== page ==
ABC News is in no way alone in their tonal shift in Afghan coverage, as other outlets doubtlessly came before them, and certainly more news outlets will follow. They are still fighting the last war using the tactics and strategies they are most comfortable with. They are fighting to lose.

Will we let them?

Posted by Confederate Yankee at July 18, 2008 09:27 AM

Excellent post. Preaching to the choir, but excellent post. The only objection I would take would be to the risk of an over correction in reporting in the vein of your second bullet point. Obviously the MSM hyper-emphasizes US causualties while ignoring the enemy's. We should not tolerate the inverse either. Kill counts while tactically significant, especially for the trigger pullers, can artificially mask strategic goals, ala Vietnam.

We should expect our media to report the FACTS of engagements, including total forces engaged, WIA, and KIA on each side. More importantly we should not be denied analysis to the strategic importance (or insignificance) of victories or setbacks. The refusal of the MSM to report in this fashion reduces them to nothing more than propoganda flaks for the enemy, which in time of war used to be considered treason...

Thank you for the space.

Posted by: Gus Bailey at July 18, 2008 09:56 AM

.. but .. but .. Afghanistan is the "good war" .. or so we have been told.

Posted by: Neo at July 18, 2008 10:46 AM

The media is worse than the terrorists. They actually have half the nation "held hostage". So sick of this bull.

Posted by: Ryan at July 18, 2008 10:48 AM

Oooh! Ooooh! I know! I know! We're losing cause we don't have translators in Afghanistan because they're all in Iraq! The Obamamessiah said so!

Of course, no one told him that they speak a different languages in Iraq and Afghanistan, but that doesn't matter, a translator is a translator, right?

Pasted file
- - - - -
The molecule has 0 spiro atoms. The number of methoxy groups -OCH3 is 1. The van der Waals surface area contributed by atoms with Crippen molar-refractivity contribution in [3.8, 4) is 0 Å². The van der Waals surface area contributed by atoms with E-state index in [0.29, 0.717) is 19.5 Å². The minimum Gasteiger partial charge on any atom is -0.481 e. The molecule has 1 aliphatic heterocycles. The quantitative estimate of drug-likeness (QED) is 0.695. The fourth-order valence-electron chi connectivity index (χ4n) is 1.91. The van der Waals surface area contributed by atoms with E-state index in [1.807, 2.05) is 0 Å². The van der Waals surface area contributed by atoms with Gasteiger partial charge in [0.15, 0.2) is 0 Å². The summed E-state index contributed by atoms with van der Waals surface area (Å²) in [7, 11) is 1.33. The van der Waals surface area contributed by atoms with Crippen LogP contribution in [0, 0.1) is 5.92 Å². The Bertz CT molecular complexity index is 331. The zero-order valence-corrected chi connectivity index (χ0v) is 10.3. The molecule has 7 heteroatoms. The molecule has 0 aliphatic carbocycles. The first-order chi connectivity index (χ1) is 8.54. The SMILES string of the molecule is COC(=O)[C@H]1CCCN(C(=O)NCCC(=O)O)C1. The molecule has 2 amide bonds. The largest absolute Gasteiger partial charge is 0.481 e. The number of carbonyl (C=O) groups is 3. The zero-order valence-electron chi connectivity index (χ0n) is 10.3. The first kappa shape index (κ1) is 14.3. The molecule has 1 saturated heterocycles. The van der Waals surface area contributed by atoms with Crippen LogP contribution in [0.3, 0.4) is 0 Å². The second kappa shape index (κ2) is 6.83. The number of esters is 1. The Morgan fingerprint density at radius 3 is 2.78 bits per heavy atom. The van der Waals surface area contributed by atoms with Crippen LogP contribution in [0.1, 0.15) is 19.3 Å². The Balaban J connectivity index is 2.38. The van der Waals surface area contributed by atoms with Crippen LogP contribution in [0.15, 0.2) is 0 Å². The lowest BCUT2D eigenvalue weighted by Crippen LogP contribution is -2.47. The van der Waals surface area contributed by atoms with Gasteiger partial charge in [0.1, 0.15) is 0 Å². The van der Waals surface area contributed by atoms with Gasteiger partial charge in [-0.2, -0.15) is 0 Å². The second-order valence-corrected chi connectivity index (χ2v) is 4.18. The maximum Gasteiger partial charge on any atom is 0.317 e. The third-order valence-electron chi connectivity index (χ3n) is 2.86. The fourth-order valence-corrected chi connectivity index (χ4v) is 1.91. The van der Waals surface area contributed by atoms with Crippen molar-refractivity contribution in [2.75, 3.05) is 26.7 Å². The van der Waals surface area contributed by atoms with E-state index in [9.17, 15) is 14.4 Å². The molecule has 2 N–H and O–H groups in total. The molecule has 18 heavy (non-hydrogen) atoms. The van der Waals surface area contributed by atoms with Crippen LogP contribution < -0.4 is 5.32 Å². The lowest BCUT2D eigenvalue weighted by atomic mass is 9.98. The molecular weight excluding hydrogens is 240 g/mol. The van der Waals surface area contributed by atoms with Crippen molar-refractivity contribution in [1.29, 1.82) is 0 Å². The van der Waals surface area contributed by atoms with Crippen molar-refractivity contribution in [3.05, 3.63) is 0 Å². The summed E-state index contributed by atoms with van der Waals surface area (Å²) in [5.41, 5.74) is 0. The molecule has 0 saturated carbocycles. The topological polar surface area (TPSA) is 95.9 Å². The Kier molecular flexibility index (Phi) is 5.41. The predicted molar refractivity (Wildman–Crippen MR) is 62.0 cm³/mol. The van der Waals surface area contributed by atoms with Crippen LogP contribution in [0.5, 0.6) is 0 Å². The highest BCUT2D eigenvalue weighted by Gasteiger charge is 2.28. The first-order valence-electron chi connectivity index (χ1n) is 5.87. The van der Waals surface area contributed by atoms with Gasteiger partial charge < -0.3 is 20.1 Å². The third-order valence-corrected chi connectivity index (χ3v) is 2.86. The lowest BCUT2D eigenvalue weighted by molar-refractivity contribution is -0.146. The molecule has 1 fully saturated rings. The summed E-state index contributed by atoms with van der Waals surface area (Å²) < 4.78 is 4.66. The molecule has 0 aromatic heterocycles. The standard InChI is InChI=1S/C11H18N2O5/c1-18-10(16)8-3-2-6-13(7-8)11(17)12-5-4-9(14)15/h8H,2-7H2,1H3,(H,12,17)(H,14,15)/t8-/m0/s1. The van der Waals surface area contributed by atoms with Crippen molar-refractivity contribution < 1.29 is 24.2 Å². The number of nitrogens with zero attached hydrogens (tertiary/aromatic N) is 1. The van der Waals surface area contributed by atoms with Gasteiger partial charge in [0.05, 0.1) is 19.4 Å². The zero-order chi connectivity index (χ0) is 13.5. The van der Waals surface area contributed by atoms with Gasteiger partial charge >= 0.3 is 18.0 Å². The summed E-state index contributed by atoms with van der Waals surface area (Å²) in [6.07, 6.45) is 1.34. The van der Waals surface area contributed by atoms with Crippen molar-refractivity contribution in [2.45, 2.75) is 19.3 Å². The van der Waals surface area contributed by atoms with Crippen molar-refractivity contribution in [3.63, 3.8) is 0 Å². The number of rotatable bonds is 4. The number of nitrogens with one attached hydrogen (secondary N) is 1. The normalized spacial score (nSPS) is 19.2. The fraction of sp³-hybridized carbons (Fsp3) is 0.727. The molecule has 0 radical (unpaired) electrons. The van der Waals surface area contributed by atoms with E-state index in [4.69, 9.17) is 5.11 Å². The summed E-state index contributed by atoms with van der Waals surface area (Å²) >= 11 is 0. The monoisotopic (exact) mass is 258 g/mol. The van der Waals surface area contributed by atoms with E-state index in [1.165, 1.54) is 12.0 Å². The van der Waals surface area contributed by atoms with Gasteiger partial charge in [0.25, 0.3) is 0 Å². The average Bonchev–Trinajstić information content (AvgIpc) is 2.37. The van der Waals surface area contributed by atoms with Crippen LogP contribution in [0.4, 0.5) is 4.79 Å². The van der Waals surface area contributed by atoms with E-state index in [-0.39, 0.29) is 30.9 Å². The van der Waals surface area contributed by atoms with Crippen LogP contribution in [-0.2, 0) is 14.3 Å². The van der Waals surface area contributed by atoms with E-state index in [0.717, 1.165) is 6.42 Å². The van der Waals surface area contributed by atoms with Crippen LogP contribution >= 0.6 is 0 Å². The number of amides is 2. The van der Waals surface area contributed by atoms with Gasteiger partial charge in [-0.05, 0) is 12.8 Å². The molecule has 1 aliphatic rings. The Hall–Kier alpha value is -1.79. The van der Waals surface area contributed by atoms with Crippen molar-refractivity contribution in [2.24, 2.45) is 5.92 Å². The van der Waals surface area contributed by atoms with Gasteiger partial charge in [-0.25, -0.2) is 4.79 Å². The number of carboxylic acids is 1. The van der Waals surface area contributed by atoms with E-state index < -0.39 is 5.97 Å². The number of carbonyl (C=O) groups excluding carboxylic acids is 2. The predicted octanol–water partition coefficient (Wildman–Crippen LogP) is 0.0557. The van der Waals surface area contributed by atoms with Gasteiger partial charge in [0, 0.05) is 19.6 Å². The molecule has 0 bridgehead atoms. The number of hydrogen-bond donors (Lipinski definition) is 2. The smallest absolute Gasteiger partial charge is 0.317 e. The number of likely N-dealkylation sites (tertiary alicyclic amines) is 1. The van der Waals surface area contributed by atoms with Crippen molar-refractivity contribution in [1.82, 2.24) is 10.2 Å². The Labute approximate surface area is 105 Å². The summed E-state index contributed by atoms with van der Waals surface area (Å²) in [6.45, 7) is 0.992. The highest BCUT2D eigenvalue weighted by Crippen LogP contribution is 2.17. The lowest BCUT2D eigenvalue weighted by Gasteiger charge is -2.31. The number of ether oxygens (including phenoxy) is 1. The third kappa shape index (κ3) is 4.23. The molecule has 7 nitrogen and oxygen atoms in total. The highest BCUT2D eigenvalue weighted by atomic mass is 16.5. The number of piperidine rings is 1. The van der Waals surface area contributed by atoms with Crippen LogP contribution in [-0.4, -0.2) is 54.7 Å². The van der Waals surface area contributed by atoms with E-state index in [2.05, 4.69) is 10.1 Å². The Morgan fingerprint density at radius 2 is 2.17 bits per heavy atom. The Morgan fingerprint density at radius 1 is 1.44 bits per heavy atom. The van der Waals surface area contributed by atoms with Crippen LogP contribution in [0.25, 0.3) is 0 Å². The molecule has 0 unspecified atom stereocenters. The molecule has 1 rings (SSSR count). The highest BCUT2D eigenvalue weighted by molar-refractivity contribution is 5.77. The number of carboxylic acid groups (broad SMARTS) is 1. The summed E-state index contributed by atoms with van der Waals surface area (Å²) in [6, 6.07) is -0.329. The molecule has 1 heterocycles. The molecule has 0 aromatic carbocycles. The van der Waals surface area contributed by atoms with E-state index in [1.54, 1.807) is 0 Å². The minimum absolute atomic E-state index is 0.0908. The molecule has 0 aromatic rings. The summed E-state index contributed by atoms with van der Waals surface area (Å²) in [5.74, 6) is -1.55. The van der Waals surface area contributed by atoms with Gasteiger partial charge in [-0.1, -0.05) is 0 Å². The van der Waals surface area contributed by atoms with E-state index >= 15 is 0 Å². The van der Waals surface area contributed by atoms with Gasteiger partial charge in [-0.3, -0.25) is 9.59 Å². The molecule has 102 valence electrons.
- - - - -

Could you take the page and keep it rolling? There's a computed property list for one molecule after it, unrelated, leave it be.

Posted by: C-C-G at July 18, 2008 06:45 PM

The Fourth Estate is a FIFTH COLUMN. May they all burn in hell....soon.

Posted by: joyce at July 18, 2008 09:02 PM

Glad to see the stab in the back theory isn't dead. Keep it up guys.

Posted by: Cheney's Other Priority at July 19, 2008 10:47 AM

I've absolutely had it with the American press. My contempt for the institution could grow, I'm sure, but it has reached a point that I've wiped them all away. I have no respect for what they are as an institution any more.

The way they have handled Obama - since they built him up with some of the most incredible cheerleading I've ever seen over a year ago - was what pushed me over the edge fully recently.

But this kind of stuff is systemic too...

On my blog, when talking about the media's use of Iraq War II -- I'd bring this up with short, snotty comments about "Where is the war in Afghanistan? Is it still going? Chance of success there is much, much worse than in Iraq, but why don't we hear about Afghanistan? Why doesn't it matter?"

Well, of course, now it matters --- because reporting about Iraq can no longer suit their needs - because progress has become too good to lie about.

So, what to do? It is an election year, right?

Well, heh --- there's Afghanistan...!!

Posted by: usinkorea at July 19, 2008 01:11 PM

ABC news doesn't bother to tell you that Mr. Sholom Keller is a member of Iraq Veterans Against The War. Does that fact change how you read his quote?

I bet it does.

Dig into the article a little more and I'll bet you find more stunts like this one.

Posted by: Steve White at July 19, 2008 10:59 PM


Posted by: 钢托盘 at March 6, 2009 09:43 AM